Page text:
Sitting in a room with parents who have lost children, parents whose children have survived treatment with varies amounts of success, and patients who are struggling every day with symptoms of the disease — I kept going from feeling sorry for these newborn screening parents to being painfully jealous of them.

When Jack was young and healthy, we had the luxury of just living. I can’t imagine having known what his future would hold. All the worry – all the planning. But, the benefit of having the knowledge that an early diagnosis provides, allows these families to prepare for the onset of the disease and will likely prevent following the same path that so many of us have been forced to follow. For two days I kept reminding these young parents that their stories will be different. They have the power in their hands to have treatments ready when/if their children need it. I also kept reminding myself that we can’t change Jack’s path, but if we can help others, we’re kicking ALD where it hurts.

 

Dan, Jack, Nonno and Mymom came down to join the Smiles and Duct Tape Book Club. I got to share our family’s story and it turned into a wonderful opportunity for many to share their own stories. Jack – as always – was a huge hit. For a kid with a lot of challenges, he always seems to have everyone around him smiling. Anna met me as the meeting was winding down, but she got to hear some remarkable presentations that further encouraged her to study hard and keep reaching for her goals.

I’m a little exhausted and need to make sense of my notes, but I’m already looking forward to the next excuse to spend time with our ALD community.

Thank you ALD people — I hate our disease, but I love the people!!!

Love, Jess

PS I was telling a friend about all the amazing people at the conference and kept referring to the newborn screening parents as the Newborn Housewives. My love of Bravo is ever-present and trust me — these ladies (and gentlemen) are as real (and amazing) as they get!!!

 

never too old to dress up;)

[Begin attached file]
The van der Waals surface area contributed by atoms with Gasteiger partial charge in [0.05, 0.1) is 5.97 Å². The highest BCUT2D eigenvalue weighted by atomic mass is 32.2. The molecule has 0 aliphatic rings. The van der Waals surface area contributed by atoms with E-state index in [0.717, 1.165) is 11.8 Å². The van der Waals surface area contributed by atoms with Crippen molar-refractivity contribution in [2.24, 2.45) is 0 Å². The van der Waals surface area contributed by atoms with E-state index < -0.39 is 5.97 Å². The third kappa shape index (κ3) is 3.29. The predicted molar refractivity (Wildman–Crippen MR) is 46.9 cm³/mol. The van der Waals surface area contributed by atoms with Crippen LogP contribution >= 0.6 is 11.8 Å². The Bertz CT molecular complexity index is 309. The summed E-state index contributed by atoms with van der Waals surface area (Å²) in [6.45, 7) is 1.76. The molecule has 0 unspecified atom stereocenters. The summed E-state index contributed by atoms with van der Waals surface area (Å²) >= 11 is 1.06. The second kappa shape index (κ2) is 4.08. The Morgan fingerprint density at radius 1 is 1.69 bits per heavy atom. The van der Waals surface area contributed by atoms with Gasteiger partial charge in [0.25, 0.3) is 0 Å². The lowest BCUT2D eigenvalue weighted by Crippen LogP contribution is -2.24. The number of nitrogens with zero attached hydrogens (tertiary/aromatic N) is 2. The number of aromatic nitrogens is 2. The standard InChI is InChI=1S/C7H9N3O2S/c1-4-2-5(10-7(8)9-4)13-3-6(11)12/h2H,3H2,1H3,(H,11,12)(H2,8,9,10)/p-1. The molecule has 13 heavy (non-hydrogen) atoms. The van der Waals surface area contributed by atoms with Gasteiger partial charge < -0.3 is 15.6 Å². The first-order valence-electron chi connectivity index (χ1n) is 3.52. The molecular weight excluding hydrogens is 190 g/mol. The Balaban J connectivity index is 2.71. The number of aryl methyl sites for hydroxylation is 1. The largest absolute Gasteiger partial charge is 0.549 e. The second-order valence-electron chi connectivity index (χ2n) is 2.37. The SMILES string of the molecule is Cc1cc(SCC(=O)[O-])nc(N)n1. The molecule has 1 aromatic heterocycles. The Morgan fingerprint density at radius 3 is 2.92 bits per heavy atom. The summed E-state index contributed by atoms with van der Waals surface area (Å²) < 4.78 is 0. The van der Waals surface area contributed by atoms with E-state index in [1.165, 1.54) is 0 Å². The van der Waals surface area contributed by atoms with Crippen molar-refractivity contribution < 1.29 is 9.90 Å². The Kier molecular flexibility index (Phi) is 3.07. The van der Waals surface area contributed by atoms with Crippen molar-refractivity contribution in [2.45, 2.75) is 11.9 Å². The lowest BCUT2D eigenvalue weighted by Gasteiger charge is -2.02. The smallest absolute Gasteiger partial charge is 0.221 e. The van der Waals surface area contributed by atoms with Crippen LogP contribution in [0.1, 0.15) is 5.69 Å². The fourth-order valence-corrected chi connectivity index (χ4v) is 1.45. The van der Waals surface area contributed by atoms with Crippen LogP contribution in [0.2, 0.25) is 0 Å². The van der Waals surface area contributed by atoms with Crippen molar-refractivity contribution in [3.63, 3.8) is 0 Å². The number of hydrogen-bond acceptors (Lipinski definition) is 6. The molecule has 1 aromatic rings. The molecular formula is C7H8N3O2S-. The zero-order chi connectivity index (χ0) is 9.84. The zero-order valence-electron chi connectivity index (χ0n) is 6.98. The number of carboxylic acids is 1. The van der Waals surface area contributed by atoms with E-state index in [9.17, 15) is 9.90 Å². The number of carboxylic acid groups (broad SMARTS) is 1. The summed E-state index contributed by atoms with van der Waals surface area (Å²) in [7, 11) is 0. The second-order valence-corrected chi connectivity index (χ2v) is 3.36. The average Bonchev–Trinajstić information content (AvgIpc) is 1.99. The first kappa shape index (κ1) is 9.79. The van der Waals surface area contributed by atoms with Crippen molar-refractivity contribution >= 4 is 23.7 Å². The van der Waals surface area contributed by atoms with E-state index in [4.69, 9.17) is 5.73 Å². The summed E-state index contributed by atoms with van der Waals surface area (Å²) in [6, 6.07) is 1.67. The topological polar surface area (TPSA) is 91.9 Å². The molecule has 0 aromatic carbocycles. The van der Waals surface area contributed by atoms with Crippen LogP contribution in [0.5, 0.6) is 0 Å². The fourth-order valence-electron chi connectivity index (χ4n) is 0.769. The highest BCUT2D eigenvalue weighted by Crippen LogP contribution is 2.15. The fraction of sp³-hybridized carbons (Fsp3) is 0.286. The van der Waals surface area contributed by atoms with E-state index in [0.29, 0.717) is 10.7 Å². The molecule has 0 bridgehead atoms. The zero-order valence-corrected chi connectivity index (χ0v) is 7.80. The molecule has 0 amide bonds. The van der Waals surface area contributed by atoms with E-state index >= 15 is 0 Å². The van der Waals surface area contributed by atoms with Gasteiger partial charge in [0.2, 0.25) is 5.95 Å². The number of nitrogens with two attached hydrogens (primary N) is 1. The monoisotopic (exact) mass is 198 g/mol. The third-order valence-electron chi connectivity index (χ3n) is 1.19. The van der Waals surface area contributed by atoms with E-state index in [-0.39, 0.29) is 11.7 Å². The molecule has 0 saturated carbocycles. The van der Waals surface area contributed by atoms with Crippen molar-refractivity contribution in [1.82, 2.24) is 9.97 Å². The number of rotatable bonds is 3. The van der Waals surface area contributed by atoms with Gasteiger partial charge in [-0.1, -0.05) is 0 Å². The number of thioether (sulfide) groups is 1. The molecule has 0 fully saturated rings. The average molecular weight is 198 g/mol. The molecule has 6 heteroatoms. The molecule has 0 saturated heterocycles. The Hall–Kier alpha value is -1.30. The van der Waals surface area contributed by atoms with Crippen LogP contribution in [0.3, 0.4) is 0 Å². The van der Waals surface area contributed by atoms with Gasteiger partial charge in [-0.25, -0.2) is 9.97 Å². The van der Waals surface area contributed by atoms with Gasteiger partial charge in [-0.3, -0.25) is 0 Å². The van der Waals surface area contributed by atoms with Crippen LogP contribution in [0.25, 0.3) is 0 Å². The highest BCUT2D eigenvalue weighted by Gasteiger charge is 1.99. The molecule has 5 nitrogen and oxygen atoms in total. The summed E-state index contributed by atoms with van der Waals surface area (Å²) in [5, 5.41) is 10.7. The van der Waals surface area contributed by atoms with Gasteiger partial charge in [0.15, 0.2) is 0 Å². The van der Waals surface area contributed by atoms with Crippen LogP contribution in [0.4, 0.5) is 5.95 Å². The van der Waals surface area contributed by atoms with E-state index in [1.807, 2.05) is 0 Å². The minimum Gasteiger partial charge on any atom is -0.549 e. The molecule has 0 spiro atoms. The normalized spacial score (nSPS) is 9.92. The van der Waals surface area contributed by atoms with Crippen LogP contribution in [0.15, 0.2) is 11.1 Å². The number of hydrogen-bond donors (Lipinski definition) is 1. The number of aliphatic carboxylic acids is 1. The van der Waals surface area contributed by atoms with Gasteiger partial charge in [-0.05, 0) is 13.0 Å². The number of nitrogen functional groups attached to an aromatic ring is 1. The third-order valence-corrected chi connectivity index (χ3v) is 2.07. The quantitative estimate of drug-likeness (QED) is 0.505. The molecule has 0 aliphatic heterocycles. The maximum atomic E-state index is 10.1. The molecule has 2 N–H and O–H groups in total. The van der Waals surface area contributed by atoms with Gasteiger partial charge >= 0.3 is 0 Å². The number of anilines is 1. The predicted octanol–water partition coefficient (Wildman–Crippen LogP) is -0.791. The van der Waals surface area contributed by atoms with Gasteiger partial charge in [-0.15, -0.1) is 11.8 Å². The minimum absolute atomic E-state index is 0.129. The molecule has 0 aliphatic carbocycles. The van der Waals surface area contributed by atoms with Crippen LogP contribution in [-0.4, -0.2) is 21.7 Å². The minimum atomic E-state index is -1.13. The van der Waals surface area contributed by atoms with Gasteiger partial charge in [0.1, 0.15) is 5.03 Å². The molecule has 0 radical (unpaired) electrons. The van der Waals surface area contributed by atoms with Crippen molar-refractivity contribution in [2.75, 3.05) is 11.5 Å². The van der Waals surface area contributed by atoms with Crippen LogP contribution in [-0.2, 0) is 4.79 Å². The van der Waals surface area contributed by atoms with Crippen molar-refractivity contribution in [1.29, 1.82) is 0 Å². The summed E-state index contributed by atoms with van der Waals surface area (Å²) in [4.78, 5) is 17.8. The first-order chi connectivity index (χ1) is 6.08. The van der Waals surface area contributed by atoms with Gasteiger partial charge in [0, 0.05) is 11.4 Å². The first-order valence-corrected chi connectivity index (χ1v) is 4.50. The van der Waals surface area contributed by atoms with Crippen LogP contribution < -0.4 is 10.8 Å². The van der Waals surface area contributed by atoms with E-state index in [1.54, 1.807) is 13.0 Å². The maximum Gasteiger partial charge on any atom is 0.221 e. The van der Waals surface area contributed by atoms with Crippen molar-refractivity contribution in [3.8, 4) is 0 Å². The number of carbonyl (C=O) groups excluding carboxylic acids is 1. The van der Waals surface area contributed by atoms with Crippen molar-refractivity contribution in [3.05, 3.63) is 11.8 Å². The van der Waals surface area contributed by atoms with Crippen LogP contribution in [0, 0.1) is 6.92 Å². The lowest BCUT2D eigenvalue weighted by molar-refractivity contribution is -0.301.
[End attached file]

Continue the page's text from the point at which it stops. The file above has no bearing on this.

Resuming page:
I realize that my children are 18 and 20, but they both still LOVE to dress up for Halloween.

Being off at school, Anna left few hints of her plans, other than an Amazon purchase that I did NOT approve (you still owe me $30 Banana). She had two parties this weekend and sent me photos of her costumes. Although I know that it’s inappropriate for my underage girl, I couldn’t help but laugh at her first costume – Whispering Angel.

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I had to be more hands-on with Jack’s costume. I spent weeks trying to find a clever idea, when it found me at Target last Friday. A large flamingo hat almost screamed at me from an isle full of Michael Myers, Demogorgons and Black Panthers. I introduce you to The Dancing Flamingo!! ****

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I got to spend some time with the Flamingo at the Trunk & Treats event at CPNJ Horizon High School. Always fun to hang with Jack and his schoolmates AND I got to sneak in a little last minute campaigning. Not sure if you’ve heard, but there is an election coming up next week . . .  Jack is running for president!!

 

Tomorrow I head down to Philadelphia for the ALD Connect Annual Meeting and Patient Learning Academy. This year they are hosting a book club where I am leading the discussion on Smiles and Duct Tape. I’m looking forward to spending time with many of our ALD community and introducing Jack (and Dan, Anna, Mymom and Nonno) to the crew.

Love, Jess

**** In case you are new to Smiles and Duct Tape, Dancing Flamingo has been a nickname for our boy for a while. To learn why, CLICK HERE.